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June 10 – August 19, 2017

Saturday Matinee

The HFA continues its monthly screenings of family-friendly feature and short films for children, teenagers and their families. Many from the HFA collection, classic and contemporary films from around the world will be shown in their original formats. The special admission fee for these daytime screenings is only $5. – Karin Kolb 

Special thanks: Mary Engel—Orkin/Engel Film and Photo Archive; Ryan Kane, Chance Huskey—GKIDS; Jake Perlin and Matt Pierson.

Saturday June 10 at 3pm

Howl’s Moving Castle
(Hauru no ugoku shiro)

Directed by Hayao Miyazaki. With Emily Mortimer, Jean Simmons, Lauren Bacall
Japan 2004, 35mm, color, 119 min. In English

Three years after winning an Academy Award for Spirited Away, Miyazaki delighted audiences with another stunning animation. Based on Diana Wynne Jones’ children’s book with the same title, the film differs in its message and shifts the focus to love, personal loyalty and the destructive effects of war. Sophie, who works in a hat shop, finds her life thrown into turmoil when she is literally swept off her feet by a handsome but mysterious wizard named Howl—voiced by Christian Bale. But after this chance meeting, the young girl is turned into a 90-year-old woman by the Witch of the Waste. Embarking on an incredible adventure to lift her curse, she finds refuge in what Roger Ebert calls “one of the great unique places in the movies,” Howl’s Moving Castle. As the true power of Howl’s wizardry is revealed, the young, greying heroine finds herself fighting to protect them both from a dangerous war of sorcery. Not only does Howl’s Moving Castle deserve its nomination for the Best Animated Feature Film at the 2006 Academy Awards, it deserves to be seen on the big screen—the only way to appreciate all of its remarkable details. Print courtesy GKIDS.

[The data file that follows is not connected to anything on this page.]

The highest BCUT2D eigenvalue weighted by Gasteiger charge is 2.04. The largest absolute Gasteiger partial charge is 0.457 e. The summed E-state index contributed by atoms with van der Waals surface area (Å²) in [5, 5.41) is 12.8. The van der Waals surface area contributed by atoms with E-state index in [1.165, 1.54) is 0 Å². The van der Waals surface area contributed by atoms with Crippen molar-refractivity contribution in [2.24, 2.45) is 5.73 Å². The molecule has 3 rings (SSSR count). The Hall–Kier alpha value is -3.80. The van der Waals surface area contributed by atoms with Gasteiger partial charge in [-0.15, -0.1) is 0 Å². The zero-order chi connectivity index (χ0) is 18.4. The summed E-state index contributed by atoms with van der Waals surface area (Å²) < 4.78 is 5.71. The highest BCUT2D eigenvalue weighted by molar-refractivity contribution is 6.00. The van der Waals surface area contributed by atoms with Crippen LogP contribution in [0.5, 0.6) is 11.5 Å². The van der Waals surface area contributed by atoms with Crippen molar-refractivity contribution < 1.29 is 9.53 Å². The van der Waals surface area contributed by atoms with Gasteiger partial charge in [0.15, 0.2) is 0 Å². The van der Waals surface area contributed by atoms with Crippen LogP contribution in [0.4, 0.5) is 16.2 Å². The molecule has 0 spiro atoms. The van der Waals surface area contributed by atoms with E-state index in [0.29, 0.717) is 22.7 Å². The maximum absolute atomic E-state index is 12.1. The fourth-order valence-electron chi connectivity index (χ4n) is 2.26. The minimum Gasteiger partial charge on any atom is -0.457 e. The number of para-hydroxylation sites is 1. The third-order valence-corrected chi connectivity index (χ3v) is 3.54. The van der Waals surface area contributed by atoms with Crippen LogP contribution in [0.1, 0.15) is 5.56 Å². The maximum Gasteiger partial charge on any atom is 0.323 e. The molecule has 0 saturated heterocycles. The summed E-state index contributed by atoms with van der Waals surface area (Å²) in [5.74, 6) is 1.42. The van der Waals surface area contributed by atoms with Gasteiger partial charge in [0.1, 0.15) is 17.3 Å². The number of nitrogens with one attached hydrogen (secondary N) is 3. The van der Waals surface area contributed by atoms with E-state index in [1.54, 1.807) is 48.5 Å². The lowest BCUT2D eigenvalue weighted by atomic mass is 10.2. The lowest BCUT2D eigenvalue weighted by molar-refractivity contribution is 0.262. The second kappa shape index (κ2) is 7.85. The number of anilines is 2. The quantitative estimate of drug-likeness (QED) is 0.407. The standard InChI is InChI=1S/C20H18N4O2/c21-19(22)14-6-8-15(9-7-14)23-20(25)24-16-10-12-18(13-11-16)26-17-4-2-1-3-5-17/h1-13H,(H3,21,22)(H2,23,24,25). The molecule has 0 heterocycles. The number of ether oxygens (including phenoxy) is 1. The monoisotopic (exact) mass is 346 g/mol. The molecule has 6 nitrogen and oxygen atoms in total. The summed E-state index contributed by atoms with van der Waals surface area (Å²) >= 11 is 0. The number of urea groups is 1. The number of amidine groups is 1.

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Saturday July 15 at 3pm

Little Fugitive

Directed by Morris Engel, Ray Ashley, Ruth Orkin. With Richie Andrusco, Richard Brewster, Winifred Cushing
US 1953, 35mm, b/w, 80 min

After being tricked into thinking he has killed his older brother Lennie, seven-year-old Joey runs away to Coney Island. While Joey has his own adventures on the beach, the very alive Lennie is looking everywhere for his lost little brother. Winner of the Silver Lion at the Venice Film Festival and nominated for an Academy Award for best story, this landmark film is famous for its naturalistic, detailed depiction of 1950s Brooklyn; its innovative use of on-location shooting, portable equipment and low-budget workarounds heavily influenced the French New Wave. Print courtesy Kino Lorber.

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Saturday August 19 at 3pm


Directed by Andrew Stanton. With Ben Burtt, Elissa Knight, Jeff Garlin
US 2008, DCP, color, 98 min

WALL-E (Waste Allocation Load Lifter Earth-class) is the last robot left on Earth. He spends his days tidying up the planet, and when he is done enjoys Hello, Dolly! on videotape. But WALL-E is not only a robot: he has developed a personality and a heart after his 700 years on the planet. With only a cockroach friend named Hal around, he is also a little lonely. Then EVE, a sleek and shapely probe droid, sent back from a spaceship on a scanning mission for self-sustaining plants on Earth, makes her dramatic entrance. Smitten WALL-E embarks on his greatest adventure when he follows EVE through space on a journey that will ultimately decide the fate of mankind. WALL-E won the Academy Award for Best Animated Feature film in 2009. This Pixar classic is best experienced projected in its original widescreen format in a theater surrounded by fellow Earthlings. DCP courtesy Disney.

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Harvard Film Archive • Carpenter Center • 24 Quincy Street • Cambridge MA 02138 • 617-495-4700